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A big celebration in Bologna

Almost immediately upon setting foot in the narrow, cobbled streets of Bologna, it’s easy to see how the late Indiana University professor and Italian literature scholar Mark Musa would’ve been captivated by this most charming city. It’s also easy to recognize what five decades of IU students — who have studied here as a result of Musa’s vision to connect Bologna to Bloomington, Ind., and create one of IU’s most successful study abroad programs — have come to adore about one of Italy’s most important academic, artistic and cultural centers.

The Basilica of San Petronio, the main church of Bologna.

The Basilica of San Petronio, the main church of Bologna.

“Bologna è bella!,” the influential Italian poet and teacher Giosuè Carducci declared, and what better way to describe a city that, for centuries, has inspired so many visitors with its magnificent ancient architecture and sculptures, vibrant colors and sensational tastes. [My stomach can vouch: Italian pasta isn’t truly pasta until you’ve visited Bologna.] It is nearly impossible to not stop at every turn and admire a powerful work of art, such as the famous Fontana del Nettuno (Fountain of Neptune) statue in the Quadrilatero, a crossroads of streets bordered by some of the most important monuments and buildings in Bologna. The fantastic fountain stands next to to the dazzling Piazza Maggiore, the city’s central square which includes the magnificent Basilica of San Petronio, also known as the Duomo of Bologna and one of the largest churches in the world.

Here in Bologna is also the oldest continuously operating university in the Western world, the University of Bologna. Since its earliest days in the late 11th century, when masters of grammar, rhetoric and logic began to devote themselves to the study and teaching of law, the university has built a reputation of international acclaim, attracting such luminaries as Thomas Becket, Erasmus of Rotterdam and Nicolaus Copernicus, among many other famous historical figures who came to the city from all over Europe to study with the university’s prominent scholars.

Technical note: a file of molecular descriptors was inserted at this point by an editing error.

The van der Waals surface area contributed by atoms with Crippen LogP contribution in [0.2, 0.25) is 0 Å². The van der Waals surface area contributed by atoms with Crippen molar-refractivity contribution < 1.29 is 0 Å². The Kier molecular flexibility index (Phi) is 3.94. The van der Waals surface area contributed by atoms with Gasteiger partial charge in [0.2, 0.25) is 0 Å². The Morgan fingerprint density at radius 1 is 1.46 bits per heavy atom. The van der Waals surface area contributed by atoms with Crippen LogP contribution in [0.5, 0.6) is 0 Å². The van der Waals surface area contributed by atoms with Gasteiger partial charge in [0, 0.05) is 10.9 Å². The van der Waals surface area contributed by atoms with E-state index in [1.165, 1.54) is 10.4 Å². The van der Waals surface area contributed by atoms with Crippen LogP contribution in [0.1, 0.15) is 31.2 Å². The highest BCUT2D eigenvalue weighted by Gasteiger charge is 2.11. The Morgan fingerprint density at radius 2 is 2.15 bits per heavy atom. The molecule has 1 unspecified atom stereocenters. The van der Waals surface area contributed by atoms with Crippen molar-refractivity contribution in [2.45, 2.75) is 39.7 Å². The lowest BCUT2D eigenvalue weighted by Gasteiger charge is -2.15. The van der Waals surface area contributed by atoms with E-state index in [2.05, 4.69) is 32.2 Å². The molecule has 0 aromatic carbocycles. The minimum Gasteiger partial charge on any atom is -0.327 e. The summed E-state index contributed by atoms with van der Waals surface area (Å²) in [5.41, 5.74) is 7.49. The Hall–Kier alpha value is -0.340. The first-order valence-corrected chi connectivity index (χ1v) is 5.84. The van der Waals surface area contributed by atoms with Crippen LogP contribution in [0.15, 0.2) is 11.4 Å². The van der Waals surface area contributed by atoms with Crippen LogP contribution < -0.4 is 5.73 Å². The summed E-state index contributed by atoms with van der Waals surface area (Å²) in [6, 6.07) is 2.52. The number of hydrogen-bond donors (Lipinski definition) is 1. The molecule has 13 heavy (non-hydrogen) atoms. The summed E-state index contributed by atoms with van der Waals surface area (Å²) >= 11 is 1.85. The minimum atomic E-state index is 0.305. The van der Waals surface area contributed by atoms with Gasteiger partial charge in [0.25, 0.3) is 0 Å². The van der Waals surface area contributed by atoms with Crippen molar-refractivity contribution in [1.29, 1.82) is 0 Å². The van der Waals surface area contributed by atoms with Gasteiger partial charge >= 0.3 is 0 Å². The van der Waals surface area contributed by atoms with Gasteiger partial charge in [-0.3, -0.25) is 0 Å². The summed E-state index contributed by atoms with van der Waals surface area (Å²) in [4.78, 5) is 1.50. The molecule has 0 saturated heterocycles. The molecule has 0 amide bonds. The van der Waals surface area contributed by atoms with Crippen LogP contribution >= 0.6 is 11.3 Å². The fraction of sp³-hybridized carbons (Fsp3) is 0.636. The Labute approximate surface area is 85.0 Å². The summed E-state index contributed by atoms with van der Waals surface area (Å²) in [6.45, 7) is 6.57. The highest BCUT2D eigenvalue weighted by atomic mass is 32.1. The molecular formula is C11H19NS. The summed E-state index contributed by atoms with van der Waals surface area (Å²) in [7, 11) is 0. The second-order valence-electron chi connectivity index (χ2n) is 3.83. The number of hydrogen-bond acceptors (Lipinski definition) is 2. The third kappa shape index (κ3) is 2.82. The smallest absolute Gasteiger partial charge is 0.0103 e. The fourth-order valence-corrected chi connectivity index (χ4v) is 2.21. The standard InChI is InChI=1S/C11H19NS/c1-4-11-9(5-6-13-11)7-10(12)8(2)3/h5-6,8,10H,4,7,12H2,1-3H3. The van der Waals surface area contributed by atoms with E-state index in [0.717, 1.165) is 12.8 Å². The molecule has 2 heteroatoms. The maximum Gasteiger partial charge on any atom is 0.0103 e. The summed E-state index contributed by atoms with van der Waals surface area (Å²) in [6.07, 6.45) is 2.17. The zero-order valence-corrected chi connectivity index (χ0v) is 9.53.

IU was among the first U.S. universities to establish a study abroad program at the University of Bologna. Professor Musa, a renowned Dante scholar, established the bilateral exchange, which has since been expanded to a consortium of 15 U.S. colleges and universities managed by IU’s Office of Overseas Study. Since the first group of students in 1965-66, more than 1,500 alumni have completed the immersive Italian program, and over the past two decades, 280 Italian undergraduate students and dozens of Italian graduate students have come to the U.S. to study at IU and other universities with which IU partners in the consortium. Those students are served by an IU-operated office with a resident program director, Andrea Ricci.

The program has, in the words of IU President Michael A. McRobbie, become one of the “cornerstones of IU’s long and extensive history of international partnership and engagement.”

“The mother of all universities”

On Friday, McRobbie and his fellow IU delegation members had the opportunity to participate in the historic 50th anniversary celebration of this cornerstone, one with a university that, along with other centuries-old European academic institutions, essentially created the modern university as we know it today.

Faculties. Curricula. Conservatories. Examinations. Degrees. All of these now common terms associated with today’s universities were first developed in the old European universities like the University of Bologna, which was founded in 1088.

Three-dimensional wax models, featured in the Palazzo Poggi Museum,  depicting babies developing in the womb .

Three-dimensional wax models, featured in the Palazzo Poggi Museum, depict babies developing in the womb.

Indeed, the University of Bologna is frequently called the “mother all of universities” for how it conceived not just the common structure and processes of today’s universities, but also the principles of excellence in education, research and creative activity that these institutions passionately pursue on behalf of their students.

The Palazzo Poggi Museum at the University of Bologna, which McRobbie and several other delegation members toured today, offers a fascinating reflection of the mission of the modern university. The museum painstakingly recreates the laboratories and collections from the old Istituto delle Scienze, which was housed in the rooms of the Palazzo Poggi building from 1711 to 1799. In its time, the Istituto delle Scienze included various laboratories in which cutting-edge research spanned a wide range of fields, including geographical and nautical science, military architecture, experimental physics, natural history, chemistry, anatomy and obstetrics.